Derek Johnson Muses

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Good. Working on it.

So let me say this first: I believe in the Lutheran teachings about good works, that they flow from the heart of faith only, and that we can’t consciously do good works. I believe that, I really do. But I still have a question.

When I started going to St. John, I wasn’t really involved in anything. I had a lot of time on my hands, so I began helping with the tape ministry, welcomers, and serving on worship committee for the sole reason that I was bored and wanted something to do around church. I didn’t really care about the people who were getting the tapes or I was helping into church. Okay, that is not really true. Technically, I do care about people who are shut-in and in the nursing home. I’d have to be a pretty cold guy not too.

But those good works, like a number of my good works were done simply because they were right in front of me and I just didn’t want to be the bad guy. I wanted to be the bad who once in a while did something not as terrible. Does that make my good works a little less good? Well, any way I answer that question, I’ll end up saying that my good works came from me.

That’s really part of the practical problem with the Lutheran doctrine on good works. Said doctrine states that good works flow from faith, that they are the work of the Holy Spirit, and that even if we try, our good works are just filthy rags. Even when we are thinking we do a good work, it becomes soiled because we are always sinking in our sinful motivation. Perhaps my good works out of apathy reflect this to a degree. My problem with this doctrine is, how do you go out after hearing it and do anything for God, if you know that what you do will ultimately just get soiled by your sin? It’s like the problem with inception Arthur points out to Saito in Christopher Nolan ‘s movie: if you tell someone not to think about elephants, they’ll just think about elephants. If you tell a Christian that good works only flow from faith and have nothing to do with himself, won’t the Christian automatically just do good works because he was told that good works don’t come from himself?

I’m not sure how to answer that, other than to say there’s no good or perfect way to live in this fallen, sorrowful world. Trust whatever certainty you have to Christ, and seek His forgiveness and image. The sheep in the parable didn’t know their good works, so I don’t worry if I can’t know mine.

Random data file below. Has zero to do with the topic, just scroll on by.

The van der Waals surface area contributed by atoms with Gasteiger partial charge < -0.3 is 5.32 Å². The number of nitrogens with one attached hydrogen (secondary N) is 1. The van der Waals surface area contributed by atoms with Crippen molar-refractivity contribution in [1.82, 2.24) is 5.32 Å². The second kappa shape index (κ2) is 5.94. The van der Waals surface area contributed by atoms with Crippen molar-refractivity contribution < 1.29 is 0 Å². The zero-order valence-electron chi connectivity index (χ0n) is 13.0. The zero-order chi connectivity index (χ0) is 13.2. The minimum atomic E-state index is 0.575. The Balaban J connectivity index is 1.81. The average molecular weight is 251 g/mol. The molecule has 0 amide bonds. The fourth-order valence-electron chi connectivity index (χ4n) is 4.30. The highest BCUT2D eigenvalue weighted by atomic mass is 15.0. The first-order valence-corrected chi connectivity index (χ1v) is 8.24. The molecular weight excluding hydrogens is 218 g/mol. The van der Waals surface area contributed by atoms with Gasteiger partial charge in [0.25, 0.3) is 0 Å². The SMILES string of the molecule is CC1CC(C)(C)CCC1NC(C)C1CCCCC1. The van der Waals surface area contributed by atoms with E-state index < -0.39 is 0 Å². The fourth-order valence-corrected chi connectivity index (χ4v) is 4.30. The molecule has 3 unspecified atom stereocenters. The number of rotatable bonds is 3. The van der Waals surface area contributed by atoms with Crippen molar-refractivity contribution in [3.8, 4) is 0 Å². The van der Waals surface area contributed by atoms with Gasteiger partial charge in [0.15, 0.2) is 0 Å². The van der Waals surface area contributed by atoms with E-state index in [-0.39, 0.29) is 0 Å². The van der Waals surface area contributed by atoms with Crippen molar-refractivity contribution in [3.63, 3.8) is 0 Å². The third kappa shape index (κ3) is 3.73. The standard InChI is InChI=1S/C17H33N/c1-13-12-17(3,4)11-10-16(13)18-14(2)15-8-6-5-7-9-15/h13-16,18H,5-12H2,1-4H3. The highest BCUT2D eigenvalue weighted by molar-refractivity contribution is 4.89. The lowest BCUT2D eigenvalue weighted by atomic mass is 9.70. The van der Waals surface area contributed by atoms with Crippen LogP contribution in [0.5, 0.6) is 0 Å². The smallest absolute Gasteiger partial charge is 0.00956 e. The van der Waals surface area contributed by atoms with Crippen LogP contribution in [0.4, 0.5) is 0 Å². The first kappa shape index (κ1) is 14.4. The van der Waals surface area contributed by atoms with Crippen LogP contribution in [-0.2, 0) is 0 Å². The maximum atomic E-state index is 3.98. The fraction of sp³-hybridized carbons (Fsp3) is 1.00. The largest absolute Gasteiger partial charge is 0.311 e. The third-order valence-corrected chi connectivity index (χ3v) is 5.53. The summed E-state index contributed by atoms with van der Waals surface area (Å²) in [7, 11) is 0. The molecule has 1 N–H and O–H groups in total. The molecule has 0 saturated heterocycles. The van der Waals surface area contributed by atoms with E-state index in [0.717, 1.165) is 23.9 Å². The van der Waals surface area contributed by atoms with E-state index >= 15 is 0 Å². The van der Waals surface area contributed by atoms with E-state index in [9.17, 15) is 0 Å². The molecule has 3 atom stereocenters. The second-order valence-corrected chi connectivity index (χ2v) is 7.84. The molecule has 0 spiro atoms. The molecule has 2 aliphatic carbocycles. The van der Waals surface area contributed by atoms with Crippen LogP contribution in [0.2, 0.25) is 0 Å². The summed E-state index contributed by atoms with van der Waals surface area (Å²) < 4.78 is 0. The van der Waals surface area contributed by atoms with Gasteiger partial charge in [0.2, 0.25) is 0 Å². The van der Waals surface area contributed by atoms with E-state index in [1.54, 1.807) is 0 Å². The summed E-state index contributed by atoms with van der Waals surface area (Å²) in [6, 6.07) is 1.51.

A Christmas Meditation on John 1:14

Today, on Christmas, I wanted to reflect on a verse we talked on often in Greek class, John 1:14a, a text that is often used at Christmas. “And the Word became flesh and dwelt among us (ESV).” Our professors called our attention to this verse very often. The second half of that verse featured a verb that is that is translated “dwelt”, which could also be translated as “made his tabernacle among us.” As the rest of this verse says, “and we have seen his glory, glory as of the only Son from the Father, full of grace and truth.” Exactly what the tabernacle

Advent and Christmas are about the incarnation: Christ leaving His high position at the side of the father to come to earth to take on our sins and die for them (verse 5, Dear Christians One and All Rejoice.) He set aside all that He had in heaven, and took upon our nature and lived as a poor man. It would be like Bill Gates living among homeless people, but even that analogy doesn’t do Christ’s sacrifice any justice.

Too often, I think that devil tempts us in subtle ways that we miss. We always think the big sins are murder and adultery, and these are great sins. But too often he tells us to rely on our own works: our dutiful service to our employers, our volunteer work at church, our time at the homeless shelter working with the people who have nothing. Certainly, these are all good works, which we should do with our whole hearts. But they all pale in comparison to Christ’s good work, which he came to this world to do for us. It is the only good work that has any merit before God.

So, as we go about this Christmas, let us remember why the angels are singing “Joy to the World”, and what the real “Wonder of His Love” is. It is the simple love of us, which Christ gave us through His death on the cross. As we go to the stable to see the Christ child, let us remember that Christ’s glory is that He did give himself, out of His own volition, for our salvation, a work that He does without any merit on our part. Let us come to him, not with our outward works, for all our works, no matter how righteous seeming, will all eventually fall short. Let us come to him with our failings, constant as they may be. Let us stand before Him, as the tax collector did in the temple and say, “Have mercy on me, oh Lord, for I am a sinner.”

When we look at baby Jesus, we should see him similarly to how we receive him in the Lord’s Supper: we see him without His glory, only in part. Even though He is still the one who saves, He is that in a state that is to our benefit, whether it is a baby in the manager, or as He is distributed to us in the bread and wine. That, along with baptism and the preaching of the Word, is how He makes his dwelling among us now. Let us rejoice!

So now, as we go about our shopping and other things this Christmas, let’s remember the reason we gather together with our families and give gift: Jesus Christ first humbled himself to be born in a manger and die, so we may live with him in heaven. Let us rejoice and be glad in it, and may He keep us faithful until the day of his coming! Amen.


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